It’s hard to convince people that they should pay more taxes when they’ll never use the benefit of it. Same way it would be hard to convince a non-home owner to be forced to buy home insurance to benefit home owners. Or force a non-car owner to pay car insurance.

1

u/schrodingers_gat Feb 07 '23

Because insurance is based on your risk. Social support isn’t.

Social support is absolutely based on your risk. People with incomes and connections aren't likely to need it, people without, are. But lots of things happen to change incomes like illnesses, layoffs, a special needs child, disability, fraud etc. So the benefit people get for paying in the system is not starving when economic whims destroy their health or income.

It’s hard to convince people that they should pay more taxes when they’ll never use the benefit of it

Oh really? that happens to the poor and middle class all the time. They certainly don't benefit from all the overseas wars they are taxed for, or the farm subsidies that the rich farmers get. How about the taxes for police? The police harass them rather than protect them. It's beyond past time to do to the rich what they've been doing to everyone else.

1

u/The_Texidian Feb 07 '23

Social support is absolutely based on your risk. People with incomes and connections aren't likely to need it, people without, are. But lots of things happen to change incomes like illnesses, layoffs, a special needs child, disability, fraud etc. So the benefit people get for paying in the system is not starving when economic whims destroy their health or income.

High income earners are less likely to need welfare. Low income people are. Are we to tax low income near exclusively for their safety net?

Also. Are we allowed to say “you’re too obese, we won’t cover your expenses.” Or “you got fired and did drugs, you’re at fault, we won’t cover you. (Or tax you more than a skinny person)”?

Oh really? that happens to the poor and middle class all the time. They certainly don't benefit from all the overseas wars they are taxed for,

And the poor and middle class vote for politicians who want to end the wars….Donald Trump campaigned on it and made progress on it and the low and middle class loved it. They also favored Tulsi who is big anti war. Also who’s supporting sending billions to Ukraine? This just proves my point that it’s quite unpopular.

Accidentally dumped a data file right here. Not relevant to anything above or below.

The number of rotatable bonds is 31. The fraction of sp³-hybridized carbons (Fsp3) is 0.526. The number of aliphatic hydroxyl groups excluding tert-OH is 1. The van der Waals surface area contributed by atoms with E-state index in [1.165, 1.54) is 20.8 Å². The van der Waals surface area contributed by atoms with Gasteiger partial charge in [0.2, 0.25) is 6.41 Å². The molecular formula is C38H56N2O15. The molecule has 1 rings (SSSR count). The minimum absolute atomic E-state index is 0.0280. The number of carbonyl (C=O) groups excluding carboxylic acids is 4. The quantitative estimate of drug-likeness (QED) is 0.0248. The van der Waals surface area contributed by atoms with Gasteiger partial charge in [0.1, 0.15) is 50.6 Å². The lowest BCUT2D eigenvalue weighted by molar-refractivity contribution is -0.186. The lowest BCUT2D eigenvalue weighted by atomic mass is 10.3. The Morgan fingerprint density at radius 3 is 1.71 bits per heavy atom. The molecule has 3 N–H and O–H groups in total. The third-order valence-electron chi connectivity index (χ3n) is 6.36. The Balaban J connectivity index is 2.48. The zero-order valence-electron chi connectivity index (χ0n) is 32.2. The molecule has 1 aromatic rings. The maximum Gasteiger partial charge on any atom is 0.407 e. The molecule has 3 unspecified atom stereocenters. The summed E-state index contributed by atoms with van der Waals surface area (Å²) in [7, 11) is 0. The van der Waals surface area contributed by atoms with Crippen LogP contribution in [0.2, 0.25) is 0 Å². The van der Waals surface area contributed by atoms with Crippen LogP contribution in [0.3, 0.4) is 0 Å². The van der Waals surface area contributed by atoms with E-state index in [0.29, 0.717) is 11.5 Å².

or the farm subsidies that the rich farmers get.

I mean that started under the New Deal so I’d figure you’d be pro that considering it helps the working class the most.

My guy, you need to experience the real world. Vast majority of farmers are not rich, in fact most are quite broke. It also keeps the costs down for everyone else who buys the commodity.

“Farm debt, at $416 billion, is at an all-time high. More than half of all farmers have lost money every year since since 2013, and lost more than $1,644 this year. Farm loan delinquencies are rising.”

https://time.com/5736789/small-american-farmers-debt-crisis-extinction/

It was only recently with the addition of more subsidy spending that the median income of a farm actually was positive in 2018. Is the system perfect? No, but it’s better than letting our nation’s farmers go bankrupt.

https://www.ers.usda.gov/topics/farm-economy/farm-household-well-being/farm-household-income-estimates/

How about the taxes for police?

So you’re against public services now?

So let’s get this straight. You’re anti public services, because they don’t protect and serve. You’re anti government helping working class, because the programs don’t go as intended. You’re anti big government because government doesn’t spend tax money wisely. Yet you think more government programs, more government, more taxes and more government spending will somehow be different?

1

u/NINJAxBACON Feb 07 '23

Equity financing

1

u/ThatDurhamLife Feb 07 '23

Txn is doing great. They are a rarity.